You’ve decided to continue your academic journey and picked what subject you want to pursue in graduate school. Amazing! Maybe you even have a dream university or PhD programme in mind. That’s great! However, there are some things you need to think of in advance. Prior to sending in your application, you will need to prepare your CV, write a personal statement, as well as talk to potential academic referees.
Most universities and research institutes in the UK, where I study, will provide details of documents and files necessary for the whole process. Getting familiar with the specific programme requirements should be your first step of preparing your applications. It’s important to follow the guidelines and meet set deadlines to make sure that your application will be considered by the admissions board.
Before you send in your application, it’s a good idea to think of potential referees. Usually, you will be asked to provide the details of two academic or industrial referees. Once you’ve completed all of the application steps, they will receive a form to evaluate you based on your previous performance. It’s really important to choose someone who has directly worked with you and can support your application. If you’ve done an undergraduate research project, ask your university supervisor. If you’ve taken a gap year and worked at a research facility, ask your lab manager. It doesn’t really matter who you pick, as long as they know you well and are willing to submit references for you.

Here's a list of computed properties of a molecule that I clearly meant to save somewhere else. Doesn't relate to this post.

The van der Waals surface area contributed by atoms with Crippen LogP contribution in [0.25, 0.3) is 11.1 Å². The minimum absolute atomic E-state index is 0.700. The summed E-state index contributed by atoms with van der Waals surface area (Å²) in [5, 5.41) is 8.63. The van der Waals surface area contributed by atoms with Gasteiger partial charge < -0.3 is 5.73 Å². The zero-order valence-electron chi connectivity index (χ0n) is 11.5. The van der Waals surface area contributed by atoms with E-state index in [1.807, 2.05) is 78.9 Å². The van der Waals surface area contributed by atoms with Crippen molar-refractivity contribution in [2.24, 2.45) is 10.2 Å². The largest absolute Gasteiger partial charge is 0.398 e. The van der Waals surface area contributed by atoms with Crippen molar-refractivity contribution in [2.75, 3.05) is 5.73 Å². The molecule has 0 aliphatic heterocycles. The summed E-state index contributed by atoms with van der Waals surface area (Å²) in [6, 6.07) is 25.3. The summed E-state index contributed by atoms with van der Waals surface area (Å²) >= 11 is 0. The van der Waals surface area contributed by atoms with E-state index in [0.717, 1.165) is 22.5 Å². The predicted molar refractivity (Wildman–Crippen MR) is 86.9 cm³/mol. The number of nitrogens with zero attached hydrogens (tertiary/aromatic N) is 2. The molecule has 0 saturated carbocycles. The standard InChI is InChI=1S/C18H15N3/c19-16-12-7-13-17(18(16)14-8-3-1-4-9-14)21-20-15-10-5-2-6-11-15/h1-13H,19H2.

Once you’ve got the references sorted, it’s best to focus on writing your CV. Individual project websites will state how long both your personal statement and CV should, as well as provide additional information on what to include specifically. You need to remember, that an academic CV will greatly differ from a regular one. It should summarise all of your academic and professional skills, as well as research experience. It is crucial to highlight your biggest achievements, with a big emphasis on research experience, when applying for PhD programmes. In addition, it’s always a bonus when your CV is well structured and visually organised. It might be worth showing your CV to your supervisor beforehand, since they can give you feedback and use the information to make your refences more complete.
The personal statement you’ll need to prepare, will have a different length depending on where you apply, however the average statement is a page long. The information you will need to include in your statement, will be pretty similar between different universities you decide to apply to. You always need to state why you want to apply to this specific programme, what interests you in this part of research and how will this help you in your future career. It’s also good to mention why you chose this specific university and how your previous experience has prepared you for undertaking a doctoral dree. Try not to take up space by blunt sentences. Whenever you mention your previous experience, try to explain what it has taught you and how you can use that knowledge in your PhD.
Once all of the above is done, all you have to do is submit your application and wait for the admissions team to get back to you and invite you to an interview! Good luck!